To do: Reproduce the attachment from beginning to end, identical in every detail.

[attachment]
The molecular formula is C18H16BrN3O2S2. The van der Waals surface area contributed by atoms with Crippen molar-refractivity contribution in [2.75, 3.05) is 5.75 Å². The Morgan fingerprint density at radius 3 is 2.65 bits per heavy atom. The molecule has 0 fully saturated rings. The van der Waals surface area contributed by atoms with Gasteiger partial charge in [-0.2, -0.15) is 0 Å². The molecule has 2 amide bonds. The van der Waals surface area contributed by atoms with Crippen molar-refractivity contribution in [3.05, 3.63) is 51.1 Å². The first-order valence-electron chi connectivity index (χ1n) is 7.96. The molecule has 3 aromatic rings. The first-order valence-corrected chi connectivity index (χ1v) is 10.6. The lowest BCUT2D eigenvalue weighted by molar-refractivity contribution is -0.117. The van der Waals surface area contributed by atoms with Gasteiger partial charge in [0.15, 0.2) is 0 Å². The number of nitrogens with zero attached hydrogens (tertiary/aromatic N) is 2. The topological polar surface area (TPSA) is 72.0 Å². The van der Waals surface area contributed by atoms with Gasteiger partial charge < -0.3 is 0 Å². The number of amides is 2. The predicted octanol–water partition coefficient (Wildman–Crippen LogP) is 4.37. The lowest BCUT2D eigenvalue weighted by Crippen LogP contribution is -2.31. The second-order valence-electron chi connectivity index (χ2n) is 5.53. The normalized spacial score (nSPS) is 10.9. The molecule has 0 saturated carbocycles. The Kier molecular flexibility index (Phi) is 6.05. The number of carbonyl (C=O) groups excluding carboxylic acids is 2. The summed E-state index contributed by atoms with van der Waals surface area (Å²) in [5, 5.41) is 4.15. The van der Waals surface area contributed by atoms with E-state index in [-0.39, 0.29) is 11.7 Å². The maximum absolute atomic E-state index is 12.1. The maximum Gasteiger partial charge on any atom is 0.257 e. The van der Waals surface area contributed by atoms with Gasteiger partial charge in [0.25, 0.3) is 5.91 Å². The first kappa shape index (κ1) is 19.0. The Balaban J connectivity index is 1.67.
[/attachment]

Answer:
The molecular formula is C18H16BrN3O2S2. The van der Waals surface area contributed by atoms with Crippen molar-refractivity contribution in [2.75, 3.05) is 5.75 Å². The Morgan fingerprint density at radius 3 is 2.65 bits per heavy atom. The molecule has 0 fully saturated rings. The van der Waals surface area contributed by atoms with Gasteiger partial charge in [-0.2, -0.15) is 0 Å². The molecule has 2 amide bonds. The van der Waals surface area contributed by atoms with Crippen molar-refractivity contribution in [3.05, 3.63) is 51.1 Å². The first-order valence-electron chi connectivity index (χ1n) is 7.96. The molecule has 3 aromatic rings. The first-order valence-corrected chi connectivity index (χ1v) is 10.6. The lowest BCUT2D eigenvalue weighted by molar-refractivity contribution is -0.117. The van der Waals surface area contributed by atoms with Gasteiger partial charge in [0.15, 0.2) is 0 Å². The number of nitrogens with zero attached hydrogens (tertiary/aromatic N) is 2. The topological polar surface area (TPSA) is 72.0 Å². The van der Waals surface area contributed by atoms with Gasteiger partial charge < -0.3 is 0 Å². The number of amides is 2. The predicted octanol–water partition coefficient (Wildman–Crippen LogP) is 4.37. The lowest BCUT2D eigenvalue weighted by Crippen LogP contribution is -2.31. The second-order valence-electron chi connectivity index (χ2n) is 5.53. The normalized spacial score (nSPS) is 10.9. The molecule has 0 saturated carbocycles. The Kier molecular flexibility index (Phi) is 6.05. The number of carbonyl (C=O) groups excluding carboxylic acids is 2. The summed E-state index contributed by atoms with van der Waals surface area (Å²) in [5, 5.41) is 4.15. The van der Waals surface area contributed by atoms with E-state index in [-0.39, 0.29) is 11.7 Å². The maximum absolute atomic E-state index is 12.1. The maximum Gasteiger partial charge on any atom is 0.257 e. The van der Waals surface area contributed by atoms with Gasteiger partial charge in [0.25, 0.3) is 5.91 Å². The first kappa shape index (κ1) is 19.0. The Balaban J connectivity index is 1.67.